THE GREATEST SHOWMAN (PG)

Roll up and rock out for director Michael Gracey's hyperkinetic, foot-stomping musical based on the topsy-turvy life of circus impresario and master of shameless self-promotion, Phineas Taylor Barnum.

Razzle smooches dazzle in every breathlessly choreographed, crowd-pleasing frame of this rags-to-riches fairy tale set to a wickedly infectious score composed by Benj Pasek and Justin Paul, who pirouetted away with Oscars for La La Land.

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The duo should clear the mantelpiece for more golden statuettes because their songbook here is a barnstorming selection of earworms, from the rousing beat of curtain raiser The Greatest Show to the operatic cri de coeur of Never Enough and defiant battle cry of This Is Me.

Unquestionably, the script co-written by Jenny Bicks and Bill Condon is light on characterisation and polishes the morally questionable legacy of manipulator PT to a sanitised lustre.

Style trumps meaty substance with lavish period detail and swagger.

Somehow, despite manifold failings, Gracey's picture is a joy-infused, whoop-inducing blast of pure pleasure that calibrates every swoon of romance and doff of a top hat with masterful precision.

Barnum once professed, "The noblest art is making others happy".

The Greatest Showman does that with a flourish and I was gleefully and giddily suckered.

Tailor's son PT (Hugh Jackman) falls under the spell of Charity Hallett (Michelle Williams), who harks from privileged stock.

"Sooner or later, she'll tire of your life, of having nothing," sneers her class-conscious father (Frederic Lehne).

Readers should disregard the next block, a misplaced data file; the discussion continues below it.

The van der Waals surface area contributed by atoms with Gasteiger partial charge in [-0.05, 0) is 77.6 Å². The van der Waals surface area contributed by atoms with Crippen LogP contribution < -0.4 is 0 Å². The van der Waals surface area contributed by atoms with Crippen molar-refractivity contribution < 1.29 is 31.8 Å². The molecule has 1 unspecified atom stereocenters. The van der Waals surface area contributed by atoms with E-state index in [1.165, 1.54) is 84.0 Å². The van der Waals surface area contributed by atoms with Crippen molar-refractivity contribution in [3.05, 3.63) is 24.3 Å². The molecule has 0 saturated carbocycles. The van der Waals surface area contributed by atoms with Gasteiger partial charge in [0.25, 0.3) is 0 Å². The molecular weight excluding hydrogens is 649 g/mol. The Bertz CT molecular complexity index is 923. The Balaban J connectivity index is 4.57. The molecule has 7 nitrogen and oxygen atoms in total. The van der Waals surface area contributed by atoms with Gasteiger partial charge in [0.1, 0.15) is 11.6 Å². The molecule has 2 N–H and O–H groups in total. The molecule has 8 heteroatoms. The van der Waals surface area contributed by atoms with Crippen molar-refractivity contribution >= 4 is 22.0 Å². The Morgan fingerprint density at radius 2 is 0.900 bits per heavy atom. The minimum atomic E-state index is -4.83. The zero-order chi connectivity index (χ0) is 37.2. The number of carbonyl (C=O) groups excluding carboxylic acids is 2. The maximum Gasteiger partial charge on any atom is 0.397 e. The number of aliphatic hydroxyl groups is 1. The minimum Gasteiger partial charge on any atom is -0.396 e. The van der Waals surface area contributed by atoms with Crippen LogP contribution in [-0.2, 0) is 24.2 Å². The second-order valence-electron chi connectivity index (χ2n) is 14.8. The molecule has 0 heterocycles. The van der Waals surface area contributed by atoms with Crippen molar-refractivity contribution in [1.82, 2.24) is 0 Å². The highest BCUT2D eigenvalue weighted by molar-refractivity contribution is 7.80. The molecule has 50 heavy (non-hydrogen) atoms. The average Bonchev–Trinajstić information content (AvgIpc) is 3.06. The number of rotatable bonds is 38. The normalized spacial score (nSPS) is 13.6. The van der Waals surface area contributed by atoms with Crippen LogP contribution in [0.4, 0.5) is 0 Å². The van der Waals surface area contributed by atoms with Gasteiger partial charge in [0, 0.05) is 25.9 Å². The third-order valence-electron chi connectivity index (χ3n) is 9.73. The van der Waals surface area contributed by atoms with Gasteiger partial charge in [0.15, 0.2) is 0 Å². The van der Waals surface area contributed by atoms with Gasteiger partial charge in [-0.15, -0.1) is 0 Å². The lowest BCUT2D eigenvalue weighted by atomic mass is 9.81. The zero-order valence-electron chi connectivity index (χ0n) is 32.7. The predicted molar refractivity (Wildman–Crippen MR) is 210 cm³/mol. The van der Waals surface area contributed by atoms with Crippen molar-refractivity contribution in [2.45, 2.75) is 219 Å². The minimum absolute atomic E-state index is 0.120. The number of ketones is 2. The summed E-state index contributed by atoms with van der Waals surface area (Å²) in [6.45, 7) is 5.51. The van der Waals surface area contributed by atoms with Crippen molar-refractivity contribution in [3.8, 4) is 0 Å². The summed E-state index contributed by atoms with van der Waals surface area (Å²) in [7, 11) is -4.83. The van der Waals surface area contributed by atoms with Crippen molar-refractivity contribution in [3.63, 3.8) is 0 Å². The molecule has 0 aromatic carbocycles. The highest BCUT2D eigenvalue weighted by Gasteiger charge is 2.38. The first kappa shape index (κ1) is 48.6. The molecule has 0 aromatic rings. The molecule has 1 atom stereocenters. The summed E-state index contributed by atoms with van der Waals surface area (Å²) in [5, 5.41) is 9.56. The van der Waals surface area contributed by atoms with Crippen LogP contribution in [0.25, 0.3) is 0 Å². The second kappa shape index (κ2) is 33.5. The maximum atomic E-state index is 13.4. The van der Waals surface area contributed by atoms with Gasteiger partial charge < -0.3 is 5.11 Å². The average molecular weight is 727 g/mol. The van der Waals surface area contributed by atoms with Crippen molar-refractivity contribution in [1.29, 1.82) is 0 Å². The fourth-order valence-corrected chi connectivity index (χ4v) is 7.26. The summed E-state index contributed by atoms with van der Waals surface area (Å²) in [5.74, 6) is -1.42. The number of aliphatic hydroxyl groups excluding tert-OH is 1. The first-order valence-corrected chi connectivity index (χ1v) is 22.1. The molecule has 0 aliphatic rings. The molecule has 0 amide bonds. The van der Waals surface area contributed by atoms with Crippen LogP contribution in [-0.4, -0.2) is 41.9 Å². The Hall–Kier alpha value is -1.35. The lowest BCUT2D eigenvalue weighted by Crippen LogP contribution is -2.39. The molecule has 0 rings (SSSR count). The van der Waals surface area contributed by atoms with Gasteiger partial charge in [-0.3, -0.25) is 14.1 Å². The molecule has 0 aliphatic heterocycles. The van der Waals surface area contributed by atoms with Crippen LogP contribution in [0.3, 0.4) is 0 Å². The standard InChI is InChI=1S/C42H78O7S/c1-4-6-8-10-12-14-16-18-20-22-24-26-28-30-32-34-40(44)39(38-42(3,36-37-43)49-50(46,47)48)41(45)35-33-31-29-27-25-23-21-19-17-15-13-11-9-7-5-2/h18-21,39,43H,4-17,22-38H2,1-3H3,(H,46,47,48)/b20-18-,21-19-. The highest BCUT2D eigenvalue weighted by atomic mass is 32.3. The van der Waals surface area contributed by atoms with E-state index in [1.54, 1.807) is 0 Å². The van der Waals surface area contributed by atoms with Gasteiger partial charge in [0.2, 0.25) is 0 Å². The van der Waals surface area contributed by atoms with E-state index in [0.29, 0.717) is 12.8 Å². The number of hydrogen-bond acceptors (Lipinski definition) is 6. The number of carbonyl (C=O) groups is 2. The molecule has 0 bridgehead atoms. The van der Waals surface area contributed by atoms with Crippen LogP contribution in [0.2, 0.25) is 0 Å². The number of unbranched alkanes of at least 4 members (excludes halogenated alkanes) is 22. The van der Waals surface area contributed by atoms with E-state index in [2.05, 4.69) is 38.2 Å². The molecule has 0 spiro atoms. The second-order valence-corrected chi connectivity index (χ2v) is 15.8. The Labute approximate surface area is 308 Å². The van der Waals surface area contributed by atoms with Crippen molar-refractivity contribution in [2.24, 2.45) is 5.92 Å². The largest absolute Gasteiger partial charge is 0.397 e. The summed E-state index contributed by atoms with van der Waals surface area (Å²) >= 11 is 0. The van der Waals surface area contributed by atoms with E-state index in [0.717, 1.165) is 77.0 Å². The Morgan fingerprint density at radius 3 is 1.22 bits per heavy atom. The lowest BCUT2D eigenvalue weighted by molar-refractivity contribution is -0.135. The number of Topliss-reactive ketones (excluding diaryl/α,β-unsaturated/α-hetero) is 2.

PT and Charity (Michelle Williams) live modestly with two cherubic daughters (Austyn Johnson, Cameron Seely) until daddy dearest blags a 10,000 dollar bank loan for a museum of living curiosities.

The exhibits include bearded lady Lettie Lutz (Keala Settle), dwarf Charles Stratton (Sam Humphrey) and high-flying trapeze siblings WD and Anne Wheeler (Yahya Abdul-Mateen II, Zendaya).

Sardonic newspaper critic James Gordon Bennett (Paul Sparks) denounces the enterprise as "a primitive circus of humbug".

The public disagrees, swarming to PT's palace "of the offensive and indecent", which he expands with investment from rich kid Phillip Carlyle (Zac Efron).

Hungry for acceptance by the hoi polloi, PT abandons his position to mastermind the world tour of Swedish songbird Jenny Lind (Rebecca Ferguson).

His prolonged absence strains the Barnums' marriage just as protests against the circus reach fever pitch.

Like the film version of Mamma Mia!, The Greatest Showman plays to its splashy strengths, delivering pop-powered entertainment in its purest form.

Jackman embraces his underwritten role with gusto, catalysing a sweet screen romance with Williams in between spectacularly staged musical sequences that frequently take the breath away.

Efron and Zendaya take flight in their duet Rewrite The Stars, soaring almost as high as Gracey's picture, which logic dictates should come crashing down to earth.

In a daredevil feat worthy of Barnum himself, the disparate elements defy gravity and endlessly delight.

SANCTUARY (15)

Len Collin directs a sensitively observed love story, adapted by Christian O'Reilly from his stage play of the same title. Larry (Kieran Coppinger) is madly in love with Sophie (Charlene Kelly) and they would dearly like to consummate their relationship, but since they are both intellectually challenged, Section 5 of the Criminal Law (Sexual Offences) Act, 1993 in Irish law prevents them from having sex without first getting married.

Larry persuades sympathetic care worker Tom (Robert Doherty) to use his savings to book a hotel room during a group outing to Galway.

While the rest of the gang including Matthew (Paul Connolly), Peter (Michael Hayes), Sandy (Emer Macken) and William (Frank Butcher) are watching a film at a cinema, Tom chaperones Larry and Sophie to the hotel for some quality time alone. Unfortunately, other members of the group leave the cinema early and embark on their own journeys of self-discovery without Tom's supervision.